Japanese
Sumikko Gurashi The Movie: The Pop-up Book and the Secret Child
Also known as: Eiga Sumikko Gurashi: Tobidasu Ehon to Himitsu no Ko
Medium: film
Year: 2019
Director: Mankyu
Writer: Takashi Sumita
Actor: Manami Honjo, Yoshihiko Inohara
Keywords: fantasy, anime
Country: Japan
Language: Japanese
Format: 66 minutes
Url: https://www.animenewsnetwork.com/encyclopedia/anime.php?id=22310
Website category: Anime 2019
Review date: 21 February 2024
Sumikko Gurashi movie 1
Sumikko Gurashi is a cute anime franchise for small children, including Misaki. She's just turned six. Its gender-neutral characters are drawn with the kind of ultra-simple lines that suggest the doodles of small children, a bit like Hello Kitty. This is the first of its movies and we bought it on DVD (from Japan) for Misaki's birthday.
The film's surprisingly strong in the end and has a reputation for being a tear-jerker even for adults.
"Sumikko Gurashi" means "living in the corner" and it's based around the kind of characters who prefer to lurk in corners. Its characters include (1) a polar bear who dislikes the cold, (2) a penguin who wonders if (s)he's really a penguin and is often carried off by a robot arm that drops from the ceiling, (3) the fatty end piece of a pork cutlet that no one wanted, so its ultimate dream is to get eaten, (4) a nervous cat, (5) a dinosaur that doesn't want anyone to learn its true identity and pretends to be a lizard, (6) a slug that puts shells on its back and pretends to be a snail, (7) a timid ghost that loves cleaning. That's a slightly startling cast and I haven't even finished going through the list. You'd expect anything drawn in this cute, kiddie-friendly art style to be personality-free pap, but there's quite a lot of lonely and weird in there. They feel left out or anxious. Pork Cutlet isn't the only unwanted food item, incidentally.
Because of this, they have quite a lot of personality. They get scared, or run off excitedly, or ignore their responsibilities because they have their own eccentric ideas of fun. You certainly can't predict how they'll behave, except in broad terms (like a very random collection of small children).
Essentially, this film is a silent movie, except with two narrators who never shut up. The Sumikko Gurashi are mute. They only "speak" in simple Japanese writing that appears (quite fast) on-screen next to them. (This is kana-only, with no kanji, as you'd expect given the target audience... but I didn't always find it easy to read it all in time. Once you've spent years learning them, kanji make Japanese writing more digestible. Personally, I find all-kana children's books quite slow going.)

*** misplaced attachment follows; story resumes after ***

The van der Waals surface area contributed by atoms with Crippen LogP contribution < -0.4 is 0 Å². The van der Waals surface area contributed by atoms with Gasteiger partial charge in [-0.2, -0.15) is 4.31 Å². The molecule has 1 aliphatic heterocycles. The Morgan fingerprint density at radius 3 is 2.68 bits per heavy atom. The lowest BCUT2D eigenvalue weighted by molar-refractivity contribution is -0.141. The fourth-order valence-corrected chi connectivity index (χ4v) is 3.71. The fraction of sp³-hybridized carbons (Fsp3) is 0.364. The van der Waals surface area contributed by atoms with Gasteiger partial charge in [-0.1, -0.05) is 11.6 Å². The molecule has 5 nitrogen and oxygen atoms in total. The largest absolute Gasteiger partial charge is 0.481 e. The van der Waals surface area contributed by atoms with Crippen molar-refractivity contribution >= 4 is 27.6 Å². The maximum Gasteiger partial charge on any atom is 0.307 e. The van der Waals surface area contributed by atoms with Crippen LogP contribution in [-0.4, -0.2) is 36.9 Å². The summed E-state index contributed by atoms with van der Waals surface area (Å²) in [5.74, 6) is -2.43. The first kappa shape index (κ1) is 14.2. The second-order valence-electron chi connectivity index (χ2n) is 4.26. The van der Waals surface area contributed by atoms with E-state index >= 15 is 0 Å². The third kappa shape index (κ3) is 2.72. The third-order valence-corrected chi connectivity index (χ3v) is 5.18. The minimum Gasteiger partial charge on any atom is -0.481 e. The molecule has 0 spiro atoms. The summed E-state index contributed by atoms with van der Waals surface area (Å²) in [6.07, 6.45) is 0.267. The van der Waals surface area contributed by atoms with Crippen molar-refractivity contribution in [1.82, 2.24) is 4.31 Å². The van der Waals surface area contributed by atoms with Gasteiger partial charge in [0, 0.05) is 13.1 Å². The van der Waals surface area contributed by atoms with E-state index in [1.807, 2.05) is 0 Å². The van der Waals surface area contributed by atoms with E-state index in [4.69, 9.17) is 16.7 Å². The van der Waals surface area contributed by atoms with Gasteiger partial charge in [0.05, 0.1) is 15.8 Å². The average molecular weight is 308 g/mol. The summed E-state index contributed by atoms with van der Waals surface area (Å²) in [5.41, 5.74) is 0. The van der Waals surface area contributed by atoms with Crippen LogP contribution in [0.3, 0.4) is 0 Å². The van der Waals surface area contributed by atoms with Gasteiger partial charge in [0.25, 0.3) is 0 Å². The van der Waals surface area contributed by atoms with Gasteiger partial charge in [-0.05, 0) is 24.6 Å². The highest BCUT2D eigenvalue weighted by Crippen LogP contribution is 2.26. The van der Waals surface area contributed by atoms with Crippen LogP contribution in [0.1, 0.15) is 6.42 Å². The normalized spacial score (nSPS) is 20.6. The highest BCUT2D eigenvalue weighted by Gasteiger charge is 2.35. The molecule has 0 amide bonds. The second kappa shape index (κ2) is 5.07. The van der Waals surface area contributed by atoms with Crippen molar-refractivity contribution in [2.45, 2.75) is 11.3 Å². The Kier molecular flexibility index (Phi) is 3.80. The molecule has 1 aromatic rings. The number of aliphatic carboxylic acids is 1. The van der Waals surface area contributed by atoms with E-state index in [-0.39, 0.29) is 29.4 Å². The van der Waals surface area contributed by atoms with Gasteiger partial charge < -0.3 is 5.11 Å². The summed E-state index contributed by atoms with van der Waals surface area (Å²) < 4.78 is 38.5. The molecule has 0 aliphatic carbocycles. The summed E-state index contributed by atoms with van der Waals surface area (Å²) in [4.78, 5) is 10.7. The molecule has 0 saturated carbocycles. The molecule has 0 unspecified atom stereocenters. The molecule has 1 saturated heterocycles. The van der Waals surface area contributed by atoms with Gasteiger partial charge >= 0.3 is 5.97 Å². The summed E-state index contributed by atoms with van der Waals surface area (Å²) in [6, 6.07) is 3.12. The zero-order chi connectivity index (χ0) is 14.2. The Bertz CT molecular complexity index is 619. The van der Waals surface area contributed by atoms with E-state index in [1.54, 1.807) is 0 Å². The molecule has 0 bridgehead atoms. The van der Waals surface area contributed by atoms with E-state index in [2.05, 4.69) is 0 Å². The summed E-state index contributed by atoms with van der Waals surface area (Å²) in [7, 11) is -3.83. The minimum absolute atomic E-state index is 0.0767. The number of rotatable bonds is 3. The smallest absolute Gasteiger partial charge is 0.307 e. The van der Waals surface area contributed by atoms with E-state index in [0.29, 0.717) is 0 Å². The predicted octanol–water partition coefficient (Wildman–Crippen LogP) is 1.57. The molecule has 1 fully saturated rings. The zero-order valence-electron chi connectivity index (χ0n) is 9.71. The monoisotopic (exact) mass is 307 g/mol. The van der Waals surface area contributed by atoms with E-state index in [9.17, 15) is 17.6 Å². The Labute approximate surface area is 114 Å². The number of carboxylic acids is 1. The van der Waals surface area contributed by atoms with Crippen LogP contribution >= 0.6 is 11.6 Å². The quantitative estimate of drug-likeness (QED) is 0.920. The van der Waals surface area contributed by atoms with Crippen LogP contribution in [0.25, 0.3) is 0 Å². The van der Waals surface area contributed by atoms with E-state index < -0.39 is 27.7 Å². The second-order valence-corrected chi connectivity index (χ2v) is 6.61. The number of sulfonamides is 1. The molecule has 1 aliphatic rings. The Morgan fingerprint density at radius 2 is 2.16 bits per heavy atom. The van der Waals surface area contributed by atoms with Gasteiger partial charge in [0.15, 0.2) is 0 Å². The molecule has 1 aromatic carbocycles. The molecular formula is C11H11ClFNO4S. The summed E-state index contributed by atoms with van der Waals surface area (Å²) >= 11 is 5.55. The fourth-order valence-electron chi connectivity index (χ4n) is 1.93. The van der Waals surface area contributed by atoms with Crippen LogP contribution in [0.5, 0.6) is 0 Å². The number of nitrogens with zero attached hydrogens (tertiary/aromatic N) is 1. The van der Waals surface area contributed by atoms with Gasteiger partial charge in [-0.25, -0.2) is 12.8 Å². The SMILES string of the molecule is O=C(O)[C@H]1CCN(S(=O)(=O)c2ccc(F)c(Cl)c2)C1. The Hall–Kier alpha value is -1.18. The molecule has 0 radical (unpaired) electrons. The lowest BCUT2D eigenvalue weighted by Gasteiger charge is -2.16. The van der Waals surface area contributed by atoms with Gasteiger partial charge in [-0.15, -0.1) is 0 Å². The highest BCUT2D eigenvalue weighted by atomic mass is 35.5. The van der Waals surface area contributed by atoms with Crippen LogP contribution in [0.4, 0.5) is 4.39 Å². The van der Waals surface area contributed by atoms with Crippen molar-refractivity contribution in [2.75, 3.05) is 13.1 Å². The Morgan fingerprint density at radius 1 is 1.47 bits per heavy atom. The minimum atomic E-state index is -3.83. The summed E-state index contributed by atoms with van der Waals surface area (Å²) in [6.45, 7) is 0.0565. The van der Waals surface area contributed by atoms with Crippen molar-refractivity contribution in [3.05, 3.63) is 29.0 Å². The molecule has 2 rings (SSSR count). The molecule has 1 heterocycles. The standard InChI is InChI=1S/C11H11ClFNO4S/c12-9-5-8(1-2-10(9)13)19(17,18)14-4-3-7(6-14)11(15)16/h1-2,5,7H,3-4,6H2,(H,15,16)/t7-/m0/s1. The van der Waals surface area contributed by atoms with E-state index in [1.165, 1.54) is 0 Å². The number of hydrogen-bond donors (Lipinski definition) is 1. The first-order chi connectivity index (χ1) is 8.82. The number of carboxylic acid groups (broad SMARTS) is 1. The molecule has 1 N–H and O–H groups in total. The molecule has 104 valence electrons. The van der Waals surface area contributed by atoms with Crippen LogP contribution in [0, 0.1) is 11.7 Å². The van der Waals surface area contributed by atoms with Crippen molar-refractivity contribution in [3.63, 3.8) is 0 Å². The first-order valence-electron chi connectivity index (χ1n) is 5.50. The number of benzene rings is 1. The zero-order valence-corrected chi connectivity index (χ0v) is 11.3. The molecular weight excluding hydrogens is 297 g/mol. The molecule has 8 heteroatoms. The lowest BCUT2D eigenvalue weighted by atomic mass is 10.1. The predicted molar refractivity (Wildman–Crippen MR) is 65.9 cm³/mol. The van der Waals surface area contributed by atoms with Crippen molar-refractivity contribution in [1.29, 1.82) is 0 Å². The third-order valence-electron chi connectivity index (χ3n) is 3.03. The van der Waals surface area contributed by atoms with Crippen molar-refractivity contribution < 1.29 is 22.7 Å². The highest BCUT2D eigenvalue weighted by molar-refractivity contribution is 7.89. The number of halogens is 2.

The storyline (for lack of a better word) involves a children's picture book. The Sumikko Gurashi get sucked into it and find themselves re-enacting The Little Mermaid, The Little Match Girl, Momotarou, The Arabian Nights, Little Red Riding Hood, etc. There's not much of a plot. Different Sumikko Gurashi do their own goofy things. It doesn't join up and there isn't an overall narrative. The nearest is gets is evolving character relationships, with the most important one involving a new character (Grey Duckling) who's also wandering around in the picture book. It doesn't have any friends or a place of its own, which makes it a perfect fit with the Sumikko Gurashi. They befriend it.
The Pork Cutlet's version of Little Red Riding Hood is mental and made me laugh, though. The film's both witty and sharply timed. Its music is perfectly pitched and its use of sound can in itself create gags, e.g. the falling "ping". The flying sledge was funny. This film should have been too disjointed and bitty to hold an adult's attention, but it mostly manages to paper over the cracks by having fun with its wacky characters and scenarios.
The film then gets genuinely strong with Grey Duckling. Even knowing the film's reputation, I was still surprised. It finds genuine emotional weight in this kiddie-friendly universe of silly mute cartoon animals. Good ending.
This film opened in 114 cinemas in November 2019 at number three nationally, rising to number two the following week. It grossed 1.45 billion yen in 2019 despite opening in November and won Best Animation of the Year at the Japanese Movie Critics Awards. Sumikko Gurashi has since released two more movies (in 2021 and 2023), although I'm not expecting those to be as good. If you get a chance, give this film a go (although most of its length is random semi-parody for very small children that might put you to sleep if it's late at night when you try to watch it).